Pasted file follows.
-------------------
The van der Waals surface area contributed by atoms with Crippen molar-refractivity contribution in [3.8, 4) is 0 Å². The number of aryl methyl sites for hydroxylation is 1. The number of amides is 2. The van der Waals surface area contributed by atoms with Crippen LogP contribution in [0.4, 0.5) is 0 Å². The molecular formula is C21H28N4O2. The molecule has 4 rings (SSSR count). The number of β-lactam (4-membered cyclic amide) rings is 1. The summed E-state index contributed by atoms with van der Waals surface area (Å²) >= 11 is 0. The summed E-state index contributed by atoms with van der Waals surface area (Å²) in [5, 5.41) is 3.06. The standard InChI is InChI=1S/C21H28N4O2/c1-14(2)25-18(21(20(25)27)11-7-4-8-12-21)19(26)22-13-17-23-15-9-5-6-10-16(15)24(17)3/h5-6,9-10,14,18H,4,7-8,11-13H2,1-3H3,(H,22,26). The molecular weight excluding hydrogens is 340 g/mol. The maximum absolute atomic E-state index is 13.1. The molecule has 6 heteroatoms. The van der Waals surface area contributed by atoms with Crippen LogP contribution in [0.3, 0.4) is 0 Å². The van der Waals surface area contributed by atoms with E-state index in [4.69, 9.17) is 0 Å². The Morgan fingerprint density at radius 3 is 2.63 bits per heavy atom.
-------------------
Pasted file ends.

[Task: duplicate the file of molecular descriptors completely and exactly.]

The van der Waals surface area contributed by atoms with Crippen molar-refractivity contribution in [3.8, 4) is 0 Å². The number of aryl methyl sites for hydroxylation is 1. The number of amides is 2. The van der Waals surface area contributed by atoms with Crippen LogP contribution in [0.4, 0.5) is 0 Å². The molecular formula is C21H28N4O2. The molecule has 4 rings (SSSR count). The number of β-lactam (4-membered cyclic amide) rings is 1. The summed E-state index contributed by atoms with van der Waals surface area (Å²) >= 11 is 0. The summed E-state index contributed by atoms with van der Waals surface area (Å²) in [5, 5.41) is 3.06. The standard InChI is InChI=1S/C21H28N4O2/c1-14(2)25-18(21(20(25)27)11-7-4-8-12-21)19(26)22-13-17-23-15-9-5-6-10-16(15)24(17)3/h5-6,9-10,14,18H,4,7-8,11-13H2,1-3H3,(H,22,26). The molecular weight excluding hydrogens is 340 g/mol. The maximum absolute atomic E-state index is 13.1. The molecule has 6 heteroatoms. The van der Waals surface area contributed by atoms with Crippen LogP contribution in [0.3, 0.4) is 0 Å². The van der Waals surface area contributed by atoms with E-state index in [4.69, 9.17) is 0 Å². The Morgan fingerprint density at radius 3 is 2.63 bits per heavy atom.